ECON 2001 - ECON 2001: International Economics Course...

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ECON 2001: International Economics Course Support and Calendar Information So you have all key information available to you off-line, it is highly recommended that you print the following items for your reference: This Syllabus Term Calendar Schedule of Assignments Instructor and Course Support Info Course Number and Title ECON 2001: International Economics Credit Hours Five quarter hours Catalog Description This course covers the analytical frameworks and empirical data used to understand the increasingly dynamic world economy. Focus is on economic analyses that are of particular importance to business decision-makers in a global economy. This course also focuses on the economic conditions that impact firms’ decisions about capital allocation, pricing, and employment. Course Prerequisites MATH 1001: College Algebra BUSI 1001: Introduction to Business (See program admission requirements.) Learning Objectives Participants will: Analyze the current nature of international trade in goods and services. Evaluate the basic ideas of Classical comparative advantage, determine the gains from trade, and justify why trade will lead a country to specialize in production of its export goods. Analyze the different extensions of the Classical Ricardian model in order to demonstrate an understanding of the factors that influence international trade beyond the simple two-country, two- commodity labor requirement barter model. Evaluate the gains from trade using the more modern neoclassical theory of trade. Analyze the underlying bases for trade, paying particular attention to factor endowments, factor intensities, and the Heckscher-Ohlin theorem. Appraise the value of the Heckscher-Ohlin theorem’s various empirical tests as a predictor of trade patterns among countries. Evaluate how trade restrictions affect the net national welfare of a country. Differentiate between the various financial instruments used by countries to establish a comparative advantage when trading with other countries, and examine the effects that their use has on a country's economy. Present and assess various arguments for restrictions on international trade.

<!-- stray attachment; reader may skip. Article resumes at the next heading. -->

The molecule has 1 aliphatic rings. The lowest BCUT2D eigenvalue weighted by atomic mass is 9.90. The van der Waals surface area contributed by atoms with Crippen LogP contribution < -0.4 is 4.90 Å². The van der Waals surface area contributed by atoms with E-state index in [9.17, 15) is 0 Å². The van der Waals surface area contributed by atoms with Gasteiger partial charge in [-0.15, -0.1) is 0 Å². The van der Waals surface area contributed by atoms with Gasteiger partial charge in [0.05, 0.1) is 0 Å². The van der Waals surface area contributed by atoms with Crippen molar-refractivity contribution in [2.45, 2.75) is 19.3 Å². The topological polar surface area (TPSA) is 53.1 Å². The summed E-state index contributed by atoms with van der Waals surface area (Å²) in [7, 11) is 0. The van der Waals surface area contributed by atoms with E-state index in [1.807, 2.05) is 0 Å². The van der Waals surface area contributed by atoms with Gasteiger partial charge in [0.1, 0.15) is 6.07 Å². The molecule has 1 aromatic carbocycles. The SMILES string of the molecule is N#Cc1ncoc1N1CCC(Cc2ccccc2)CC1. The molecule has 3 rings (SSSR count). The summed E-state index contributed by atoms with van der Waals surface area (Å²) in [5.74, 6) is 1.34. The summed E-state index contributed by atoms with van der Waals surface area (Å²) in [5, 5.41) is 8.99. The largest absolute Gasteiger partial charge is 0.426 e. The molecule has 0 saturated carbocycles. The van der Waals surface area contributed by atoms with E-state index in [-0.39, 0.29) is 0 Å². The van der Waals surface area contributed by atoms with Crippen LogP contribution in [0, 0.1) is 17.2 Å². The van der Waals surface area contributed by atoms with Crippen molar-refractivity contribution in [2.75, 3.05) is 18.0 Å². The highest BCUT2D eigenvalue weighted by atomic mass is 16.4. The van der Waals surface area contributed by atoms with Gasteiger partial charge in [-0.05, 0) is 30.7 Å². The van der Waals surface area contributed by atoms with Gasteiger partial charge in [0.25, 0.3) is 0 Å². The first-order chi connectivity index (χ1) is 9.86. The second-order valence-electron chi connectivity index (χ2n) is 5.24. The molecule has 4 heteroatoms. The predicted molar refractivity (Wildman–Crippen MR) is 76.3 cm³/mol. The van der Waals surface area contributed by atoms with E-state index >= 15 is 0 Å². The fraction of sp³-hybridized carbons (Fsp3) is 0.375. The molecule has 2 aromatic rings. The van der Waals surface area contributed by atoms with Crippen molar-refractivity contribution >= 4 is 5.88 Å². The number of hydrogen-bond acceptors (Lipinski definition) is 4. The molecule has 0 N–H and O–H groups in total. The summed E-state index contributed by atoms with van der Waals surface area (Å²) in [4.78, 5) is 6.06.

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Develop an overview of contemporary U.S. trade policy, focusing on the period from 1934 to the present. Differentiate between the different types of economic integration models. Distinguish between the nature, components, and functioning of the foreign exchange market, paying special attention to the links between foreign exchange markets and money markets. Compare and contrast the advantages and disadvantages of a fixed versus a flexible exchange rate. Assess the desirable features of an effective international monetary system and apply these ideas to the Bretton Woods system.
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ECON 2001 - ECON 2001: International Economics Course...

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